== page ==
Jazz Age January: The Great Gatsby by F. Scott Fitzgerald

Book Review: The Great Gatsby by F. Scott FizgeraldTHE GREAT GATSBY
by F. Scott Fitzgerald

Fiction, Classics
Scribner, 1925
Paperback; 180 pages
Source: Purchased

I hadn’t planned on re-reading The Great Gatsby, but after finishing Careless People, a book about Gatsby‘s creation, I couldn’t resist! I’ve read this book twice before, and I was eager to re-read it hot on the heals of a book about the factors that influenced its writing.

I wrote about this book last time I read it, two years ago, but I thought I’d revisit it for Jazz Age January! This post contains spoilers.

In 1922, Nick Carroway moves from his midwestern home to West Egg, a fictional town on Long Island. He rents a tiny cottage, which is surrounded my millionaires’ mansions. His next-door neighbor is a man named Jay Gatsby, who is famous for his lavish parties and not much else; although all of New York flocks to his estate on the weekends, no one really knows anything about their host. Some say he’s a bootlegger, others claim he’s killed a man. Rumors of the most florid sort abound.

When Nick and Gatsby finally meet, it comes out that Nick’s cousin Daisy, who lives across the water, is the love of Gatsby’s life. They were young lovers, but Daisy wouldn’t marry Gatsby because he wasn’t rich. She went on to marry Tom, an arrogant but wealthy man. Everything Gatsby has done since losing her has been done to get her back. He builds a fortune, buys a mansion near hers, and throws parties hoping she will attend. Nick agrees to set up a meeting between Gatsby and Daisy, and the two begin an affair. Meanwhile, Tom is having an affair with a woman in the city and Nick is intermittently dating Jordan, a shady professional golfer.

Of course, nothing ends well. Gatsby has built Daisy up on an enormous pedestal, and there’s no way her reality can measure up. Although Daisy loves Gatsby, she’s disgusted by his “new money” and the vulgarity of his parties.

Everything comes to a head when Tom’s mistress is run over by a car driven by Daisy, but in a case of mistaken identities, Gatsby is implicated and then murdered by the dead woman’s husband. When his funeral is held a few days later, Nick is the only attendant besides Gatsby’s father and one partygoer.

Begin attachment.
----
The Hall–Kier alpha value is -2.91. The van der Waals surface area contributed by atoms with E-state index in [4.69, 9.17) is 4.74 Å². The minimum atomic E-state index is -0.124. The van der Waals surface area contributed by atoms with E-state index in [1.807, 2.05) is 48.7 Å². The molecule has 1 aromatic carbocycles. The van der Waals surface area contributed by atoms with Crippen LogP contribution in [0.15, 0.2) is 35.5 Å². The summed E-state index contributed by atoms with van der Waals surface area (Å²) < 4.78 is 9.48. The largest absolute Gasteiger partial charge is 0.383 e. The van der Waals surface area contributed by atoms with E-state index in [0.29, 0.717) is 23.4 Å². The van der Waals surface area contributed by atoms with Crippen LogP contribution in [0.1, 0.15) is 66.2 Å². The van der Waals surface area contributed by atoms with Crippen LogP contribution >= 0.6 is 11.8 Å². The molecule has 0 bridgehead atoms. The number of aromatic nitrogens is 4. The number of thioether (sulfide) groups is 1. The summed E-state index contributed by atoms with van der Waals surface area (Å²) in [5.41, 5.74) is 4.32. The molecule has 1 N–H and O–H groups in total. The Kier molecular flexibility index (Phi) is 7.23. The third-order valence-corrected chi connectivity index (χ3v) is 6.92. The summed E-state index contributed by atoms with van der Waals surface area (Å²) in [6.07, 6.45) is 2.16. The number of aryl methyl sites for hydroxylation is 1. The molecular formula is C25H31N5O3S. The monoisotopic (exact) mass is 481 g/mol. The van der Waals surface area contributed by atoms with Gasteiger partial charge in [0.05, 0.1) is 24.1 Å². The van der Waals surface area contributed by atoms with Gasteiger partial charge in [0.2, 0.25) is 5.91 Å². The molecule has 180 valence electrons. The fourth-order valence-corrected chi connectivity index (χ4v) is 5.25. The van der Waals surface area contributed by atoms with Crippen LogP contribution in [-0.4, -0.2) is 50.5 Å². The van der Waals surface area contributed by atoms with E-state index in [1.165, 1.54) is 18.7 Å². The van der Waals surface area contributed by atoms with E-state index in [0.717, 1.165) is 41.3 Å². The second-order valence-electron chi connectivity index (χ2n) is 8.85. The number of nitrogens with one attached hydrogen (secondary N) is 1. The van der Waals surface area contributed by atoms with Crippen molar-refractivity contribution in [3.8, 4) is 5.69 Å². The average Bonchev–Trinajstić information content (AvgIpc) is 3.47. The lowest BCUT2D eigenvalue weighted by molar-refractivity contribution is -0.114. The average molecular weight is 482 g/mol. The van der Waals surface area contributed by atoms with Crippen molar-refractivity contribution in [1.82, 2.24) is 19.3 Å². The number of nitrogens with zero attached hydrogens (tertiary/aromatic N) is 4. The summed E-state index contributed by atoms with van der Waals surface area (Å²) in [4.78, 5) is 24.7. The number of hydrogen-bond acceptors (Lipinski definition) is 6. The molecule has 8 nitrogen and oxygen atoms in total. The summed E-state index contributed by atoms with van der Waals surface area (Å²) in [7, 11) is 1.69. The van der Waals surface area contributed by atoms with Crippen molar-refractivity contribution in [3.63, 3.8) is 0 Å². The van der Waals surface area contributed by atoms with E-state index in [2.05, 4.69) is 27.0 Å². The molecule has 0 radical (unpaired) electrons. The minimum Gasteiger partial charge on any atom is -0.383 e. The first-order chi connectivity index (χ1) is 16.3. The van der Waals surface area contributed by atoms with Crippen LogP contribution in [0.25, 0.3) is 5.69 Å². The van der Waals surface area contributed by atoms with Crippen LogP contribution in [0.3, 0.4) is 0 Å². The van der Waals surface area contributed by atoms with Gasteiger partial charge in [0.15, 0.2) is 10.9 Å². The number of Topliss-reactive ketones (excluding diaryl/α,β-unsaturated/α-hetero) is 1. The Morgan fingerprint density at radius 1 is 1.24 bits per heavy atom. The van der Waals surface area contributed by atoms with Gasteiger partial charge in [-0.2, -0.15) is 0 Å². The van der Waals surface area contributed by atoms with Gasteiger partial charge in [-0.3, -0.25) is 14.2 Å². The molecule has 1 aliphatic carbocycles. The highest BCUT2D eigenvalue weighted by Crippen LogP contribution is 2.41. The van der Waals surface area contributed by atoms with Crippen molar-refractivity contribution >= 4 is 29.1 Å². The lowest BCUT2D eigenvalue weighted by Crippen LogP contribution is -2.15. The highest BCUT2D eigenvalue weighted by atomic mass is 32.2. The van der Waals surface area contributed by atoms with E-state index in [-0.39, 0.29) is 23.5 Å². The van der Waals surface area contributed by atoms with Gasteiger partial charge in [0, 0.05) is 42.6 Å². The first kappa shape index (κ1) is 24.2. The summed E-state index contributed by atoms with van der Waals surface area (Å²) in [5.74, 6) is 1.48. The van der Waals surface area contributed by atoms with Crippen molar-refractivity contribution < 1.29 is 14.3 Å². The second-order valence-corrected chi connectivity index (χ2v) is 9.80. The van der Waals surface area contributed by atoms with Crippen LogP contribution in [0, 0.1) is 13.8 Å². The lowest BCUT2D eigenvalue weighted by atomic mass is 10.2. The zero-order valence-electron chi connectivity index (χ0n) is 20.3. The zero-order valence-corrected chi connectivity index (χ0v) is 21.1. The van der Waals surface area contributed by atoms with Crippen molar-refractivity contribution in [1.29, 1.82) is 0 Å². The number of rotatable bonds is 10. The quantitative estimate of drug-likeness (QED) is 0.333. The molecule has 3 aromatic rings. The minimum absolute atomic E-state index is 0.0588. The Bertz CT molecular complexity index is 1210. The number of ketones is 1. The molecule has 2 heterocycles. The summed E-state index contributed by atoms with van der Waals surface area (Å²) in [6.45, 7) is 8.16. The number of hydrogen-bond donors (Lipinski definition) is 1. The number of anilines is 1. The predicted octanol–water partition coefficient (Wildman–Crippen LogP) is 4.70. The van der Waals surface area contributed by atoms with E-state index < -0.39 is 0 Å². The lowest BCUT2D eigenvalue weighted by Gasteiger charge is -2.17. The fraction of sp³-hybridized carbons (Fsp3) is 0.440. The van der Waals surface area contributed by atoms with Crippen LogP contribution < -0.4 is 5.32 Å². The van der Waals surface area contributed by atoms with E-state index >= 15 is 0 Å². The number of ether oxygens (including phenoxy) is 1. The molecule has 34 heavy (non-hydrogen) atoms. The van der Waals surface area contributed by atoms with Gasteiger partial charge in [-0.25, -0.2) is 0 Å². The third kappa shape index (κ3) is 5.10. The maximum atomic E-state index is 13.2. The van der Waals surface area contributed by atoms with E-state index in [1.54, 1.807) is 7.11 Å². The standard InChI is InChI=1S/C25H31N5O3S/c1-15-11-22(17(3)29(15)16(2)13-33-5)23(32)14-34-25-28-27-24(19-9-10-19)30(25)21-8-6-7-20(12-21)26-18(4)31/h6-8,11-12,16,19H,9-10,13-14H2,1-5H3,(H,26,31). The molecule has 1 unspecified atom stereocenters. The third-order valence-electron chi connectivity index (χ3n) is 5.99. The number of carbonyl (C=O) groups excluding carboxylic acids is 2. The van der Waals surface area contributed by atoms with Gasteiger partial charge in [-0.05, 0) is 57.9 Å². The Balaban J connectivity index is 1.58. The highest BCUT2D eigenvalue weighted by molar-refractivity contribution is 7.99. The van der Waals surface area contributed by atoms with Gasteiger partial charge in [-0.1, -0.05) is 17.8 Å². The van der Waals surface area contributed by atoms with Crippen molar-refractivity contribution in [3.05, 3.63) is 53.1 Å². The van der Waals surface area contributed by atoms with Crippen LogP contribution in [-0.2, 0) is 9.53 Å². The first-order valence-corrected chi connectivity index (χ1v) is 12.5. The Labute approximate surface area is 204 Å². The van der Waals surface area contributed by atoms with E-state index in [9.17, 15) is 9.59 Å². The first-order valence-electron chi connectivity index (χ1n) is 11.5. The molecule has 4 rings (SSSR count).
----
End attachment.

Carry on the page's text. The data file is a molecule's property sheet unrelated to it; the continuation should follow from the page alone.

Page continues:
Gatsby is a book about careless people who mindlessly cause destruction, the American Dream, East vs West, and obsession with the past. I’d like to keep this post brief, so I won’t go deeper into analysis than that. Gatsby is beautiful and heartbreaking and infuriating, and I don’t have words for how much I love this book. I’m continually blown away by how gorgeous the writing is. Only Fitzgerald can write sentences like: “In his blue gardens men and girls came and went like moths among the whisperings of the champagne and the stars.”

I also love the themes of this book, and it was interesting to see how my perceptions have changed since the last time I read it — especially in light of having read Careless People. I really enjoyed reading Gatsby with the analysis and insights into Fitzgerald’s influences fresh in my mind. It helped me understand some cultural references I hadn’t gotten before, and I think it helped me understand this novel on a deeper level.

I’m glad I decided to re-read this book for Jazz Age January! It’s the perfect jazz age read; it has glamorous parties, flappers, bootleggers, and a portrayal of the emptiness of excess. I’ll leave you with Gatsby’s famous final lines:

“Gatsby believed in the green light, the orgastic future that year by year recedes before us. It eludes us then, but that’s no matter — to-morrow we will run faster, stretch out our arms farther…And one fine morning —

So we beat on, boats against the current, borne back ceaselessly into the past.”

Doesn’t your breath catch in your throat when you read that?

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6 thoughts on “Jazz Age January: The Great Gatsby by F. Scott Fitzgerald

  1. Love those last lines! I used it in my previous guest post on Wendy’s blog in honor of Jazz Age January, even though the post wasn’t about the Jazz Age! Lol, if the sentiment fits…

  2. I’ve just finished reading this book. When I put it down I was all ready looking to re-read it. I love what each character represents and brings to the story.

  3. I read it for the first time last year, but after reading your review I want to read it again! I’m still planning on reading Careless People, so maybe I’ll also pick up Gatsby when I’ve finished 🙂

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